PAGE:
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Georgia county asks residents to stop calling 911 about cicadas

Officials in Georgia are begging residents to stop calling 911 over the swarms of cicadas beginning to reemerge after 17 years underground.

The Union County Fire/Rescue and Emergency Management Agency wrote in a Sunday post on Facebook that they had received multiple 911 calls for “alarms” going off.

Most of these alarms were likely the loud "songs" of the Brood X cicadas, the largest brood of the periodical bugs found in much of the eastern United States this summer.

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“They also have a range of different sounds they can produce, making them some of the loudest of all insects. It is often difficult to pinpoint where the sound is coming from and can sound like a vehicle or home alarm system. Their song can be loud enough to cause hearing loss as they can produce sounds up to 120 (decibels),” officials wrote.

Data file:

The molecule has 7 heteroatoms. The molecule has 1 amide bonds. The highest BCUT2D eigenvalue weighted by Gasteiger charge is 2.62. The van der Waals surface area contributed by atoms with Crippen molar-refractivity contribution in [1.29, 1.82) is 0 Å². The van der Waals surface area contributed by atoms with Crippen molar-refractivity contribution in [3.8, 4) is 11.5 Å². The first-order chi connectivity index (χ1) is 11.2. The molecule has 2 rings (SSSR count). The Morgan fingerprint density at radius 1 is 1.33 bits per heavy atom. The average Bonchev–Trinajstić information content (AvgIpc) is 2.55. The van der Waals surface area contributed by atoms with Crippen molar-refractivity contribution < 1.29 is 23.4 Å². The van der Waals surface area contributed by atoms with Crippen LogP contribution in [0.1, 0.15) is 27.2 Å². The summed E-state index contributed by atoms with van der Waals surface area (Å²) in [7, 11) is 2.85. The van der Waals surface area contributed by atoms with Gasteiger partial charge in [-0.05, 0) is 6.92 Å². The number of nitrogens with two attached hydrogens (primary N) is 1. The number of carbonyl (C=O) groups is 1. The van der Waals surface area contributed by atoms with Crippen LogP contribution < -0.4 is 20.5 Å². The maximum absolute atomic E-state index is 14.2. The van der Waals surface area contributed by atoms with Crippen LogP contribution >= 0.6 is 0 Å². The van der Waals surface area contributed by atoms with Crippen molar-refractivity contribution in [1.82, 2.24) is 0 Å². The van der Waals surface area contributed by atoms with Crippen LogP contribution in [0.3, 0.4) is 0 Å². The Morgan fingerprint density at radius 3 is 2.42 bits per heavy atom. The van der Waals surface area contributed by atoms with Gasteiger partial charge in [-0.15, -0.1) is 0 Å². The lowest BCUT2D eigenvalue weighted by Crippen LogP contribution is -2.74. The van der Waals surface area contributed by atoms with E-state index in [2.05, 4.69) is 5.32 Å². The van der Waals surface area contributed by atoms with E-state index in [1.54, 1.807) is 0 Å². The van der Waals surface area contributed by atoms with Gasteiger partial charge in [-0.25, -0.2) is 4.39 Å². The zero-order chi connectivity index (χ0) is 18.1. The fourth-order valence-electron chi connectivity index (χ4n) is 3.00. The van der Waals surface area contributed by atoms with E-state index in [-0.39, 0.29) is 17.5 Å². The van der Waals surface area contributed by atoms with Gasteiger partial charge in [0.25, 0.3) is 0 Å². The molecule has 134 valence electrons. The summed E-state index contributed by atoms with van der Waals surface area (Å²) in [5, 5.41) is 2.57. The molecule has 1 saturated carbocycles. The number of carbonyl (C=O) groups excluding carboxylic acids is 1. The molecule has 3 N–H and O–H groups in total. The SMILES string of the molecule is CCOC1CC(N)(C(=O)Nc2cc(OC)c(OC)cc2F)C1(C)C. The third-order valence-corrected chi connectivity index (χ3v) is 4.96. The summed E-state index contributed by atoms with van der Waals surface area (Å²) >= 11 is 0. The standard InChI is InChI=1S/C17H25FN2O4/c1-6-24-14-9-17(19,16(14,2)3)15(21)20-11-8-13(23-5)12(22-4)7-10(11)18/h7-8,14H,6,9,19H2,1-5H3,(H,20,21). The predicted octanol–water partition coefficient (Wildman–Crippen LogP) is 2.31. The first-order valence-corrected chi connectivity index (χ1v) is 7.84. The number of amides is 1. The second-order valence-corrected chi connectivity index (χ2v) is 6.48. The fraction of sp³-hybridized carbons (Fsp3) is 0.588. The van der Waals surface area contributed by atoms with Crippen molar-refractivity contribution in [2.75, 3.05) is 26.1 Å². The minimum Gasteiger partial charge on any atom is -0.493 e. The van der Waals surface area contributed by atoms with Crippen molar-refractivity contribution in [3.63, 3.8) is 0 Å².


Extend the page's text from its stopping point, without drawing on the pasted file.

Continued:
The first responders requested that residents track down potential alarms that may be going off before contacting authorities.

The cicadas have emerged for their mating season and are expected to remain around for about one month before burrowing back to disappear for another 17 years.

The loud “singing” of the male cicadas is used to attract females. Each species has a different song and they often harmonize together, according to the National Park Service. Entomologists believe that the loud sound is an element of protection for the cicadas because it could hurt the ears of predators.